New beige vinyl siding being installed over an osb (oriented strand board) substrate on a residential house

How to space nails in vinyl siding?

Spacing your nails correctly will ensure proper siding stability and give your siding the ability to expand and contract freely. Generally speaking, horizontal siding should be spaced every 16 inches and be nailed into a stud. Verticle siding should be nailed every 12 inches. This will help to keep your siding secure yet give it enough room to expand. Always check the manufacturer's recommendations for spacing.

A worker installs panels beige siding on the facade of the house

How to properly nail your siding:

  • Do not face the nails. Face nailing means driving the nails through visible parts of the panels.  Not only is this unsightly, but it will also cause the siding to buckle when it expands or contracts.
  • Ensure the nailing is not too tight. Make sure to leave about 1/32 inch between the nail head and the vinyl siding. The siding must be attached "loosely" but not too loose that the siding will not be secure.
  • Center the nails in slots on the vinyl siding to allow for expansion and contraction.
  • Make sure to drive the nails in straight. Distorted nails may cause the siding to buckle. 
  • For horizontal siding, nail the panels every 16 inches and every 12 inches for vertical siding.
  • Make sure the panels are locked at the bottom but do not pull them tight when nailing.

Carpenter doing house siding works

Is it OK to install vinyl siding in the winter?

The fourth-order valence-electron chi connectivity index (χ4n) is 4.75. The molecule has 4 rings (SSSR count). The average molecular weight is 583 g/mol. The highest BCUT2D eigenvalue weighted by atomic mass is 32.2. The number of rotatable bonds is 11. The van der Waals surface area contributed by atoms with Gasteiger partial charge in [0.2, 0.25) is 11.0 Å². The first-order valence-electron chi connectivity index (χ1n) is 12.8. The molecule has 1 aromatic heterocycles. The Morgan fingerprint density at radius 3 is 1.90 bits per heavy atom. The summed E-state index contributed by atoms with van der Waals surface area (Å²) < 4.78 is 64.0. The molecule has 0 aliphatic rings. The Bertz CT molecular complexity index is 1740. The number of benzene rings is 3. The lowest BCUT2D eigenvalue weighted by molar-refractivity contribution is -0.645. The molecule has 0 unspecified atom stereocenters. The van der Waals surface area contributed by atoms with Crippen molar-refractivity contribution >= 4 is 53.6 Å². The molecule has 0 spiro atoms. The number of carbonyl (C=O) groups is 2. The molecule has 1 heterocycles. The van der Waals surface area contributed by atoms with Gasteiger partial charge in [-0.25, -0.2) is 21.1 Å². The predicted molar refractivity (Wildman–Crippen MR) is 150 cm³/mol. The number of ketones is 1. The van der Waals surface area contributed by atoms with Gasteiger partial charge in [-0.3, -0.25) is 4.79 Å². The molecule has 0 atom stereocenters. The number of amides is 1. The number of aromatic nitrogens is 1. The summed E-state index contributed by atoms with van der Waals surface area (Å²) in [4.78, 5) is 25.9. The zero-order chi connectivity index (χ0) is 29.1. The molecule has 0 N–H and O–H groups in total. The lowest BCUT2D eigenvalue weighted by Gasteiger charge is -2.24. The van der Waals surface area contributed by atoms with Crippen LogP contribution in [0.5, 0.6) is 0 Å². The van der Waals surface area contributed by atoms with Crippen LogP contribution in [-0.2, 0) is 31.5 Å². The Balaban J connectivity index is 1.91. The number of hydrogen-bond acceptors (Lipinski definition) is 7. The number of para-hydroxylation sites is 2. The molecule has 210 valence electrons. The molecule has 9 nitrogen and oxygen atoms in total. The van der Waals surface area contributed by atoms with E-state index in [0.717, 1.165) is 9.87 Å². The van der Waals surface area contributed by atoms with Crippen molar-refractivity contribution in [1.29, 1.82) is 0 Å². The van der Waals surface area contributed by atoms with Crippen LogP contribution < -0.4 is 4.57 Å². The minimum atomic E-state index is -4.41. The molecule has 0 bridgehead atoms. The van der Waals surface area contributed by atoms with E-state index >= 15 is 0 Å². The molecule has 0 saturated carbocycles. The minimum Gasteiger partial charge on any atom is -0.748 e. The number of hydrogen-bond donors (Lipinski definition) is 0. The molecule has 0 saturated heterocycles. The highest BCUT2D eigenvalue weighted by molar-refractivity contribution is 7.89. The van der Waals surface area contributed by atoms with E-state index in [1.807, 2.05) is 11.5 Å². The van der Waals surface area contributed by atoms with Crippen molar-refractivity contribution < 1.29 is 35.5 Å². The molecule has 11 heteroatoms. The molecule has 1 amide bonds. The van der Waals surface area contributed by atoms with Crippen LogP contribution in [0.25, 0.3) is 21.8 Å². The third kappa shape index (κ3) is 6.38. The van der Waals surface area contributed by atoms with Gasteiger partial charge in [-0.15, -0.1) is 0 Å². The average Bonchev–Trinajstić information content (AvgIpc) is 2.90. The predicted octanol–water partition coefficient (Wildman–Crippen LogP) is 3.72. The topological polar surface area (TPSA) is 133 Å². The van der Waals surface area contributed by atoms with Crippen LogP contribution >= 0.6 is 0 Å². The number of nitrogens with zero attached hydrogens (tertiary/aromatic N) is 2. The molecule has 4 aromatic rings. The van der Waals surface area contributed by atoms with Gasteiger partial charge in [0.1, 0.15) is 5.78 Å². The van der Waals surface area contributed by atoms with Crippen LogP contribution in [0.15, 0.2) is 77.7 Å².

Winter temperatures vary depending on where you are in the world. It is okay to install your vinyl siding in the winter, but it is not recommended to install vinyl siding if your temperature is below 40 degrees. Because vinyl siding expands in the heat, installing in the summer may create a tighter fit on your siding, and your siding may buckle. Autumn and early winter are the ideal times to install your siding. But, when the temperature drops to 40 or below, the siding may be too contracted, which can cause chipping or cracking during the installation process.

In conclusion

Installing your vinyl siding may seem like a daunting task. Knowing that it expands and contracts adds a new challenge to proper installation. Make sure to give your siding proper room, at least 1/4 inch, to expand and contract. Nailing your vinyl correctly every 16 inches into a stud will help keep it from buckling. And remember, if ever the task feels too large to handle, make sure to contact a professional.

Before you go, make sure to check out these other great articles about vinyl siding:

How To Hang Things On Vinyl Siding (Even Without Nails)

Vinyl Siding Seam Separation – How To Prevent And Fix It

Can You Power Wash Vinyl Siding?